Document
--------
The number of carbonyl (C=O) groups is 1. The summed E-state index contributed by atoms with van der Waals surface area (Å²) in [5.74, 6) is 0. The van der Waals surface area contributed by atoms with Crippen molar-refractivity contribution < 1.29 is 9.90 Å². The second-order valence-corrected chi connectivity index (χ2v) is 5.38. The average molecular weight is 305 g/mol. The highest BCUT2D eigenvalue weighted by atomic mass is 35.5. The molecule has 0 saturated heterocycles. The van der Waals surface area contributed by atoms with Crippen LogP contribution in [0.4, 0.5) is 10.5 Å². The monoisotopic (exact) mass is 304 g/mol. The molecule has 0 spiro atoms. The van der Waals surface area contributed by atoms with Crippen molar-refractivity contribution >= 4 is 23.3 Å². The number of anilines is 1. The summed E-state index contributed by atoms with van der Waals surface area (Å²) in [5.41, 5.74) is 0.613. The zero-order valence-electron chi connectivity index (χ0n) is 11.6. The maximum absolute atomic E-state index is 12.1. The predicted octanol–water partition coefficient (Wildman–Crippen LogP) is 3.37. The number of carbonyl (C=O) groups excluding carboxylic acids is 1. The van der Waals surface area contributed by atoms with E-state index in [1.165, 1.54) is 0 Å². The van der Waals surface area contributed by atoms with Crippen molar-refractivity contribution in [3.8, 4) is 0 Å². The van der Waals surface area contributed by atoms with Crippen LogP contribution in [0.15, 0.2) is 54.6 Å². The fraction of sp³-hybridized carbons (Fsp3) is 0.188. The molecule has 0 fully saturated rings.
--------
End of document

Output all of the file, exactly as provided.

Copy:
The number of carbonyl (C=O) groups is 1. The summed E-state index contributed by atoms with van der Waals surface area (Å²) in [5.74, 6) is 0. The van der Waals surface area contributed by atoms with Crippen molar-refractivity contribution < 1.29 is 9.90 Å². The second-order valence-corrected chi connectivity index (χ2v) is 5.38. The average molecular weight is 305 g/mol. The highest BCUT2D eigenvalue weighted by atomic mass is 35.5. The molecule has 0 saturated heterocycles. The van der Waals surface area contributed by atoms with Crippen LogP contribution in [0.4, 0.5) is 10.5 Å². The monoisotopic (exact) mass is 304 g/mol. The molecule has 0 spiro atoms. The van der Waals surface area contributed by atoms with Crippen molar-refractivity contribution >= 4 is 23.3 Å². The number of anilines is 1. The summed E-state index contributed by atoms with van der Waals surface area (Å²) in [5.41, 5.74) is 0.613. The zero-order valence-electron chi connectivity index (χ0n) is 11.6. The maximum absolute atomic E-state index is 12.1. The predicted octanol–water partition coefficient (Wildman–Crippen LogP) is 3.37. The number of carbonyl (C=O) groups excluding carboxylic acids is 1. The van der Waals surface area contributed by atoms with E-state index in [1.165, 1.54) is 0 Å². The van der Waals surface area contributed by atoms with Crippen molar-refractivity contribution in [3.8, 4) is 0 Å². The van der Waals surface area contributed by atoms with Crippen LogP contribution in [0.15, 0.2) is 54.6 Å². The fraction of sp³-hybridized carbons (Fsp3) is 0.188. The molecule has 0 fully saturated rings.